E-Alert Case Updates
Settlement Agreement Barred EEO Claim That Had Arisen but Had Not Been Filed As of Date of Settlement Agreement
Lester Blount v. Jeh Johnson
In a recent opinion, the United States District Court for the District of Columbia held that a Settlement Agreement signed by Plaintiff that waived “any” employment-related claims that Plaintiff had as of the date of the Settlement Agreement served to bar an employment-related claim of which Plaintiff had learned, but not filed, prior to signing the Settlement Agreement.
Plaintiff, an African American man, was employed by the Secret Service beginning in 1997. Beginning in 2003, he served as a canine technician in the White House canine detachment along with his assigned canine. Plaintiff was consistently rated as “successful” or better on his performance reviews, and was recognized on several occasions for his dedicated service. In 2012, he used 265 hours of approved leave to care for his seriously ill spouse. Later that same year, Plaintiff’s canine partner suffered an injury and was retired from service. As a result, Plaintiff was transferred to the Vice President’s security detachment, and earned less night differential and overtime pay. His supervisors, however, assured Plaintiff that, due to his excellent performance, he would be included in the next canine training course so as to return to his previous position. In October 2012, Plaintiff applied for a vacant position in the canine training course. On January 8, 2013, Plaintiff was informed that he had not been selected for the course.
On January 9, 2013, Plaintiff contacted the Secret Service’s Equal Employment Opportunity (“EEO”) Specialist and informed her that he believed his non-selection in the canine training course was taken in response to three (3) formal EEO complaints and one informal EEO complaint he had previously filed. The Specialist responded to ask whether Plaintiff wished to initiate a new EEO complaint on these grounds. Plaintiff did not immediately respond.
On January 15, 2013, Plaintiff entered into a Settlement Agreement with the Secret Service as to his outstanding EEO complaints. None of these complaints regarded his non-selection in the canine training course. The Settlement Agreement provided, in pertinent part that “Mr. Blount and the Agency settle all matters, claims, or causes of action arising from or related to Mr. Blount’s employment with the Secret Service as of the date of the signing of the Agreement, including but not limited to all claims raised” in the four (4) complaints described above. The agreement further provided that Plaintiff waived any right to bring any other legal proceeding regarding his employment with the Secret Service that he may have had as of the date of the Settlement Agreement. Plaintiff was represented by counsel and advised by counsel regarding the substance of the Settlement Agreement.
On January 16, 2013, Plaintiff responded to the EEO’s Specialist’s question, requesting that she initiate a new complaint. After some procedural hurdles, Plaintiff did ultimately file an informal EEO complaint relating to his non-selection in the canine training course. At some time later, Plaintiff filed this lawsuit against Jeh Johnson, the Secretary of Homeland Security, alleging with regard to his non-selection that he was discriminated against on the basis of his race, his age, and his decision to use family and medical leave. Defendant subsequently moved to dismiss Plaintiff’s Complaint, arguing that the Settlement Agreement barred this lawsuit.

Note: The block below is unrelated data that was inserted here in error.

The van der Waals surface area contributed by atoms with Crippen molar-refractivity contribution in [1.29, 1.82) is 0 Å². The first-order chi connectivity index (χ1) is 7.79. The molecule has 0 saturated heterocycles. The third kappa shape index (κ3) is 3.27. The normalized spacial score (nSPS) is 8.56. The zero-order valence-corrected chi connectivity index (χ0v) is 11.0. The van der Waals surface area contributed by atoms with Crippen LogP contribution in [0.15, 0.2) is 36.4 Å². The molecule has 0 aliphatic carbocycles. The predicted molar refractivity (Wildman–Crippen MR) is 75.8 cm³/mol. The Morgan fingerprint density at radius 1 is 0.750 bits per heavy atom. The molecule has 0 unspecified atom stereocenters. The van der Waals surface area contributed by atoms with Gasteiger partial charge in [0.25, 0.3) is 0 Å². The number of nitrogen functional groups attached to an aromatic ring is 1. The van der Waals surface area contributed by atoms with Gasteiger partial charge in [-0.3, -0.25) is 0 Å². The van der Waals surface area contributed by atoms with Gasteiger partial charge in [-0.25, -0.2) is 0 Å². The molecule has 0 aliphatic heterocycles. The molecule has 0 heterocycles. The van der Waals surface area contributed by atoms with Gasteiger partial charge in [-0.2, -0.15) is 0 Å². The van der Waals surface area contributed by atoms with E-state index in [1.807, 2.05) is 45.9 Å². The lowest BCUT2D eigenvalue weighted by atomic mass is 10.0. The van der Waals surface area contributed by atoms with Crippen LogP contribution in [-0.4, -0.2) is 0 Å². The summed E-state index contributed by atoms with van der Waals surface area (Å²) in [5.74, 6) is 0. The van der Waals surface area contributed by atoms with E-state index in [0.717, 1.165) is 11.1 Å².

Judge Rosemary M. Collyer, writing for the Court, granted Defendant’s motion to dismiss. Initially, the Court rejected Plaintiff’s contention that Defendant’s motion amounted to a motion for summary judgment that required discovery. The Court noted that a motion to dismiss is not converted into a motion for summary judgment if it relies on documents that are relied upon by the complaint or incorporated by reference therein. Furthermore, in resolving a motion to dismiss, the Court is permitted to take judicial notice of public records. Here, the Complaint referenced the Settlement Agreement, and the Settlement Agreement was also a part of the public administrative record of Plaintiff’s EEO complaints. Accordingly, Defendant’s reliance on the Settlement Agreement did not convert his motion to dismiss into a motion for summary judgment, and Plaintiff was not entitled to discovery.
Turning to the language of the Settlement Agreement, the Court agreed with Defendant that the agreement served to bar Plaintiff’s claim. The language of the Settlement Agreement plainly served to waive “any right” to bring “any . . . complaint, charge or action” relating to his employment with the Secret Service as of the date of the Settlement Agreement. The Court rejected Plaintiff’s argument that the Settlement Agreement only pertained to the four (4) EEO complaints he had filed prior to the Settlement Agreement, stating that the above-quoted language clearly waived “any” claims, not just claims that had been previously filed. Here, Plaintiff signed the Settlement Agreement after he had already indicated to the EEO Specialist the basis for his non-selection claim. Because Plaintiff therefore clearly had (and knew that he had) an employment-related claim as to his non-selection at the time he signed the Settlement Agreement, the Court concluded that the Settlement Agreement barred any such claim.
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